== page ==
Based on Jung’s dichotomy on human personalities, an array of experiments have been undergone in order to associate the difference with biological attributes. A research, “Differences in regional brain volume related to the extraversion-introversion dimension-A voxel based morphometry study,” conducted by Stockholm Brain Institute, illuminates the correlation between a person’s propensity for socialization and the brain structure. For both gray and white matters, the research discovered that all correlations between extraversion and regional brain volume were negative. Introverts were found to have larger grey and white matters in brain covering some regions such as the right prefrontal cortex-a part known to be involved in behavioral inhibition.

Assa in the recent past was an “Assa” itself, no more than a plain name. Then how could those marginal individuals in universities establish themselves as drivers of new campus culture?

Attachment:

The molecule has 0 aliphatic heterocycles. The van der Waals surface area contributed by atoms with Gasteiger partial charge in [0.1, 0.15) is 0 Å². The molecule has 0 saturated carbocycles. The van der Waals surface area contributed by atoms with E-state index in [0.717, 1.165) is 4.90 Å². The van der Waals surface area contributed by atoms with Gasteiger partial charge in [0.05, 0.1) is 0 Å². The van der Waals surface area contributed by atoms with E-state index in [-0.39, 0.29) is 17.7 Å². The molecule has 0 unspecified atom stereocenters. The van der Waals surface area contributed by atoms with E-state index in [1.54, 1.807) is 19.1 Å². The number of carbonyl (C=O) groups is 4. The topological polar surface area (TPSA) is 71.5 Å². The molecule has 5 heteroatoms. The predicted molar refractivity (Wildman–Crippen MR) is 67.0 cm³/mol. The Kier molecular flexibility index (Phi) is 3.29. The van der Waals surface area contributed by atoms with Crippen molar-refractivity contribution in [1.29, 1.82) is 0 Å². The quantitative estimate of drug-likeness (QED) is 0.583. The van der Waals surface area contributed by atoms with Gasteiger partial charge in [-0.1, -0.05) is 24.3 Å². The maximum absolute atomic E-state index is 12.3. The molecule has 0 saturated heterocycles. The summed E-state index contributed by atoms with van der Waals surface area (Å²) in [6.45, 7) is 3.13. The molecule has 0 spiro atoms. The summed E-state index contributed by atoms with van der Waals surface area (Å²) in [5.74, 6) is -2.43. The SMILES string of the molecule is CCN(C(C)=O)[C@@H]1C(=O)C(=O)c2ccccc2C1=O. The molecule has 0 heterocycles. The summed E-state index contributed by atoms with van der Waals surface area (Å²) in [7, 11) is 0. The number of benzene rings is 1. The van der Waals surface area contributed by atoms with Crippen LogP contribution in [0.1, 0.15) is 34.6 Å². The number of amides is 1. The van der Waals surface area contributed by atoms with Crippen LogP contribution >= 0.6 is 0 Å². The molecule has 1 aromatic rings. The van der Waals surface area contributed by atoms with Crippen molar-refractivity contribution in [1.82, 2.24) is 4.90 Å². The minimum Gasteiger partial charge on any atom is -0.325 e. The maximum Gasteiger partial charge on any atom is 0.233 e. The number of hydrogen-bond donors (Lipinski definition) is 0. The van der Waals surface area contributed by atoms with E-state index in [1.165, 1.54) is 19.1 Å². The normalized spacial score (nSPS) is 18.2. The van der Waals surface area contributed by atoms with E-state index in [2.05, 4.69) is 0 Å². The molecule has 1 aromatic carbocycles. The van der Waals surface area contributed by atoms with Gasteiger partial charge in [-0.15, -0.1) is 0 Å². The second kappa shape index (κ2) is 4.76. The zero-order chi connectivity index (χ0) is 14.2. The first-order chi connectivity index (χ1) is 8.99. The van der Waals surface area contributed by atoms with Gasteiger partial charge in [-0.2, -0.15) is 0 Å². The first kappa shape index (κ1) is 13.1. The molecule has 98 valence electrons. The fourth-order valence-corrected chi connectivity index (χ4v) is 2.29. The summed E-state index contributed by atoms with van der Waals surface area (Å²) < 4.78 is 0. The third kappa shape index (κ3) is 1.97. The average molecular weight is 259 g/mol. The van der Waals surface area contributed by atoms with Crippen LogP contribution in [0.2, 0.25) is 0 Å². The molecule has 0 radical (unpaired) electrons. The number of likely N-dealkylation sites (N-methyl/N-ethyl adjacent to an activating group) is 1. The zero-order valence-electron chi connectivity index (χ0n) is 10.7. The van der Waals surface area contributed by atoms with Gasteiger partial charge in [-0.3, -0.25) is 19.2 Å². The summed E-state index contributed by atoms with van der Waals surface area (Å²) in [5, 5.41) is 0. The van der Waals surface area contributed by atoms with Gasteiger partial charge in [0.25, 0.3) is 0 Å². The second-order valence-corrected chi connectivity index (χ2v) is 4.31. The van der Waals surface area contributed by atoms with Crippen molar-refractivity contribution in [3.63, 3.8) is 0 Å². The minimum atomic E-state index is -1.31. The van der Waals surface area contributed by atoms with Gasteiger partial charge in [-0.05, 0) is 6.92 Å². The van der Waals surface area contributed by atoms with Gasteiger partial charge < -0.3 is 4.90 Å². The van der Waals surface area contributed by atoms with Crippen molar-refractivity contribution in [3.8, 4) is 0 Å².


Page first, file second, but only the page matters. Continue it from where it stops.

The advent of individualism in Korean society can be the factor that eroded the predominant values of collectivism. The shift in the ambience has been embodied in the result of a recent poll that manifests changes in people’s priorities.
Undergraduates who call themselves as deliberate Assas amounted to 45.8 percent among the total of 889 students, according to a survey conducted by Albamon, a Korean version of LinkedIn for part-timers. They rated their lifestyle of solitude as 7.2 out of 10 on average, a rating score that implies a considerable degree of satisfaction. Many respondents replied with reasons such as: “more convenient without caring about others,” and “being sick of relationships,” measuring up to 67.7 percent and 22.3 percent, respectively.